We DO NOT provide any legal advice. The forms and legal information are provided for you to bring to an attorney as a basis for discussion and with the possibility of reducing your legal fees. The forms and information are provided AS IS, without warranty.
Suggestion for Your Church
One of the reasons we provide the forms and information in this section is to demonstrate our competence. If you see that we have some competence in this area, perhaps you will recognize that we have it in some others. We recommend that you investigate the free self help tools at ClosenessInLove.com, LoversInTraining.org, and InnerPeace.org and encourage your church members to establish support groups using these tools.
Parsonage Trust System
Note: This system is designed for situations where ministers currently own their own homes and are paying property taxes on them. This is often the case with bivocational ministers. This system is especially helpful for ministers who are taking no compensation from their churches, and there are many ministers in such situations. Blessings to them.
A parsonage is the residence of a minister. In every state of the U.S., a parsonage qualifies for a property tax exemption. However, unless the parsonage is structured correctly, the minister will have to pay self-employment taxes of over 15% on the fair market rental value of the parsonage, which, in many cases, would be more than the savings on property tax.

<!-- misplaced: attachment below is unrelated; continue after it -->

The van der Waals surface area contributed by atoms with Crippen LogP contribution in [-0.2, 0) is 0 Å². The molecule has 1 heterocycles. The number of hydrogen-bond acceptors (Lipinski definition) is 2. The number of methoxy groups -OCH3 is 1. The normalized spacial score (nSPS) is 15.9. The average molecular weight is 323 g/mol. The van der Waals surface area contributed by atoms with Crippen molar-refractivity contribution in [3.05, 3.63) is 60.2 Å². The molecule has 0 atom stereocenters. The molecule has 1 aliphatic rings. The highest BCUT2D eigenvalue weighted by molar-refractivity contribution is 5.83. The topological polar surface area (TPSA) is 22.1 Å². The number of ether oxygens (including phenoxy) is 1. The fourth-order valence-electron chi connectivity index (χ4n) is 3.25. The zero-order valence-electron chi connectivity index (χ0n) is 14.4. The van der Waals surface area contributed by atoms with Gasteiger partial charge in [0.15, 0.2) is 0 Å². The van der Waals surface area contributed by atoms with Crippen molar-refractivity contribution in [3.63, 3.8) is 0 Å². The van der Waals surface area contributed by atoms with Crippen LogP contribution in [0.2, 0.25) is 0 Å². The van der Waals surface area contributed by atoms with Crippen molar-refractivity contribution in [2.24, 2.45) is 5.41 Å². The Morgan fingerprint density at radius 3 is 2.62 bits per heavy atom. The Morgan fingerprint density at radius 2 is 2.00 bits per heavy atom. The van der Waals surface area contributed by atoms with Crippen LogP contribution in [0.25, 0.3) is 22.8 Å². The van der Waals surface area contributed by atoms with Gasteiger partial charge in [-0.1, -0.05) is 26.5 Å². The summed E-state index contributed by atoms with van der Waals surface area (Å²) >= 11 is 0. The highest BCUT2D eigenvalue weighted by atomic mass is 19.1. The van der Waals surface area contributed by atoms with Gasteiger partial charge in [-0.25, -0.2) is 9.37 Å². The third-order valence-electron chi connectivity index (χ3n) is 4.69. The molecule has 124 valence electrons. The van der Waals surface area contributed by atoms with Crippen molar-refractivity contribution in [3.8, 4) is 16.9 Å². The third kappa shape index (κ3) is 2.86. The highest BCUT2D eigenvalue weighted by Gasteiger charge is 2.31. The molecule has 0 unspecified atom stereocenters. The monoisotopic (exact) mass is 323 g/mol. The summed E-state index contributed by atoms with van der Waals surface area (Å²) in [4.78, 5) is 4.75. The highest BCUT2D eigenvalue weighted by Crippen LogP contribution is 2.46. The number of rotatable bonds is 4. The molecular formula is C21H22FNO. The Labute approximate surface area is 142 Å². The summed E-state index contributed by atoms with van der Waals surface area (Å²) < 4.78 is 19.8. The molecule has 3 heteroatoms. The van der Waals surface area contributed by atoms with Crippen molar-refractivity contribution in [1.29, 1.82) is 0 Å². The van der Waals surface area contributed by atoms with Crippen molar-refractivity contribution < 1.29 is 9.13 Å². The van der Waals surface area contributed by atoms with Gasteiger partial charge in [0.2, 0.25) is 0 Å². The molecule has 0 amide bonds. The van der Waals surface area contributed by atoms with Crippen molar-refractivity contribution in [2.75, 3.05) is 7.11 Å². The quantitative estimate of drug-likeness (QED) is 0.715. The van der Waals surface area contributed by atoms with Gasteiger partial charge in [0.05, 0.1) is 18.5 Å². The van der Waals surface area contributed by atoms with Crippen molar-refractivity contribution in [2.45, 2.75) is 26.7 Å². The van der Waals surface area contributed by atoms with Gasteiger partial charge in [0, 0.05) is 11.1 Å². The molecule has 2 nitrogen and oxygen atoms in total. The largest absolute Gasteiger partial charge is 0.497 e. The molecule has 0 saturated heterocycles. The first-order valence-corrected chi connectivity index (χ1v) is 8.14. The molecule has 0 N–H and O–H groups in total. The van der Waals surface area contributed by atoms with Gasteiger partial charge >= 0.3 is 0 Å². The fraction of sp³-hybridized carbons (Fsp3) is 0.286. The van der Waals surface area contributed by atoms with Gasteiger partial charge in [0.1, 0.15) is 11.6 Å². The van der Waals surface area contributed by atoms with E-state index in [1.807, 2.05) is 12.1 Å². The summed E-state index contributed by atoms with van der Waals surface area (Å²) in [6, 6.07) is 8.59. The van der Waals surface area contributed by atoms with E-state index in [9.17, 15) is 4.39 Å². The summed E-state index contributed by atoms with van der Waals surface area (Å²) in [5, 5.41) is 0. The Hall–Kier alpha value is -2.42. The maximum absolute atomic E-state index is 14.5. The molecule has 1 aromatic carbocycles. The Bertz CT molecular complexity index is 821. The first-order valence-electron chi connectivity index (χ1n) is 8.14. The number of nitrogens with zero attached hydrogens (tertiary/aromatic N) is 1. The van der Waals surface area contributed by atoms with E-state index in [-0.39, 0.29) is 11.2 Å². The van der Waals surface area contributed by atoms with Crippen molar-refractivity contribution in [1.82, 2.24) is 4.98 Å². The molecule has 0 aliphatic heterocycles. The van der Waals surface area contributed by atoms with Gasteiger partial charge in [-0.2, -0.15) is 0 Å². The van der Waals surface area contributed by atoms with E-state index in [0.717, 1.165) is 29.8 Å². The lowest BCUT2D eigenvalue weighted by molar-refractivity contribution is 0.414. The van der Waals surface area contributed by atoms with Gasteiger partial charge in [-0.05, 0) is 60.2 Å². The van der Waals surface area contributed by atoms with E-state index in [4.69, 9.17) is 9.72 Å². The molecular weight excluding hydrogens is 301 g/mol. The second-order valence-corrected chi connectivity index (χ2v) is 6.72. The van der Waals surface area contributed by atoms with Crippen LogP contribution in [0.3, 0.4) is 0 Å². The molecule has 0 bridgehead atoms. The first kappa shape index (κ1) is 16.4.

Properly structured, a parsonage can obtain the best of both worlds:
- A property tax exemption, and
- No self employment taxes.
This is done by putting the residence into a grantor trust. A grantor trust is legally recognized in every respect, except for one — federal income tax purposes. The state or county will recognize the trust and the parsonage for the property tax exemption, but the IRS will not recognize the trust or the parsonage for federal tax purposes. For federal tax purposes, you still own your house and it is not a parsonage.
Here is what the IRS says about a grantor trust:
Q: What is a grantor trust?
A: “Grantor trust” is a term used in the Internal Revenue Code to describe any trust over which the grantor or other owner retains the power to control or direct the trust’s income or assets. All “revocable trusts” are by definition grantor trusts. If a trust is a grantor trust, then the grantor is treated as the owner of the assets, the trust is disregarded as a separate tax entity.
How the system works is that a revocable trust is established for the parsonage. Then, the property is deeded to the trust, as a gift, under the terms of the trust, which means that the deed is also revocable. The revocation is set up in advance, so that there are no tax consequences if one spouse dies before the other, and the property goes to the minister’s estate upon the death of the last surviving spouse.
To set this up, first prepare and record the trust and the deed. Then, apply for the property tax exemption. Prepare and sign the revocation form now, but do not file it. It will be recorded by the estate of the last surviving grantor.
Blank forms and answers to FAQ are provided in the links. Copy, paste, and edit the forms as you and your attorney see fit.